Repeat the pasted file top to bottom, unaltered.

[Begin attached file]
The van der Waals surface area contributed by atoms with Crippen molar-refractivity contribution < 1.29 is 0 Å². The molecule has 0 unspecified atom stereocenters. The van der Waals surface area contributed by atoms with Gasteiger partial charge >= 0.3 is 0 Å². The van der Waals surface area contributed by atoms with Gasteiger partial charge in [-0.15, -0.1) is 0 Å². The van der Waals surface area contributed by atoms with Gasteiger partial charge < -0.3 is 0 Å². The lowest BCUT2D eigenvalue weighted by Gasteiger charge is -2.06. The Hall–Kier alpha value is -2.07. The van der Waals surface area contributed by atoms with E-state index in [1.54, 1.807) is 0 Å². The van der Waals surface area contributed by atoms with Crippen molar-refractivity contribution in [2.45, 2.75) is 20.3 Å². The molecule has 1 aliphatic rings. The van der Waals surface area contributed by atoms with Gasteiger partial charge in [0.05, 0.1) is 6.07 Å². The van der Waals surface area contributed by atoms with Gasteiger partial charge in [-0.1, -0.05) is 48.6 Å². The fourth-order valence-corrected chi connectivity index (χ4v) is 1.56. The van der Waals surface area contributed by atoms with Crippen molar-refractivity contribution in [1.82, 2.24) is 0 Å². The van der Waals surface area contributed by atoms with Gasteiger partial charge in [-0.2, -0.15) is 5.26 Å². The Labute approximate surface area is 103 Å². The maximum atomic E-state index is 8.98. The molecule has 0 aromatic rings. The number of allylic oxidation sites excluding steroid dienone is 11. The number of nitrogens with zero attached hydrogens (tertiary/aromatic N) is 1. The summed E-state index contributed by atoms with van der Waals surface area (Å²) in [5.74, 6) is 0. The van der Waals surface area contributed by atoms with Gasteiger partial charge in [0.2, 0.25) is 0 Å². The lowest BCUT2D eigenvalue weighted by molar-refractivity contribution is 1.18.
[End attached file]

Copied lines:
The van der Waals surface area contributed by atoms with Crippen molar-refractivity contribution < 1.29 is 0 Å². The molecule has 0 unspecified atom stereocenters. The van der Waals surface area contributed by atoms with Gasteiger partial charge >= 0.3 is 0 Å². The van der Waals surface area contributed by atoms with Gasteiger partial charge in [-0.15, -0.1) is 0 Å². The van der Waals surface area contributed by atoms with Gasteiger partial charge < -0.3 is 0 Å². The lowest BCUT2D eigenvalue weighted by Gasteiger charge is -2.06. The Hall–Kier alpha value is -2.07. The van der Waals surface area contributed by atoms with E-state index in [1.54, 1.807) is 0 Å². The van der Waals surface area contributed by atoms with Crippen molar-refractivity contribution in [2.45, 2.75) is 20.3 Å². The molecule has 1 aliphatic rings. The van der Waals surface area contributed by atoms with Gasteiger partial charge in [0.05, 0.1) is 6.07 Å². The van der Waals surface area contributed by atoms with Gasteiger partial charge in [-0.1, -0.05) is 48.6 Å². The fourth-order valence-corrected chi connectivity index (χ4v) is 1.56. The van der Waals surface area contributed by atoms with Crippen molar-refractivity contribution in [1.82, 2.24) is 0 Å². The van der Waals surface area contributed by atoms with Gasteiger partial charge in [-0.2, -0.15) is 5.26 Å². The Labute approximate surface area is 103 Å². The maximum atomic E-state index is 8.98. The molecule has 0 aromatic rings. The number of allylic oxidation sites excluding steroid dienone is 11. The number of nitrogens with zero attached hydrogens (tertiary/aromatic N) is 1. The summed E-state index contributed by atoms with van der Waals surface area (Å²) in [5.74, 6) is 0. The van der Waals surface area contributed by atoms with Gasteiger partial charge in [0.2, 0.25) is 0 Å². The lowest BCUT2D eigenvalue weighted by molar-refractivity contribution is 1.18.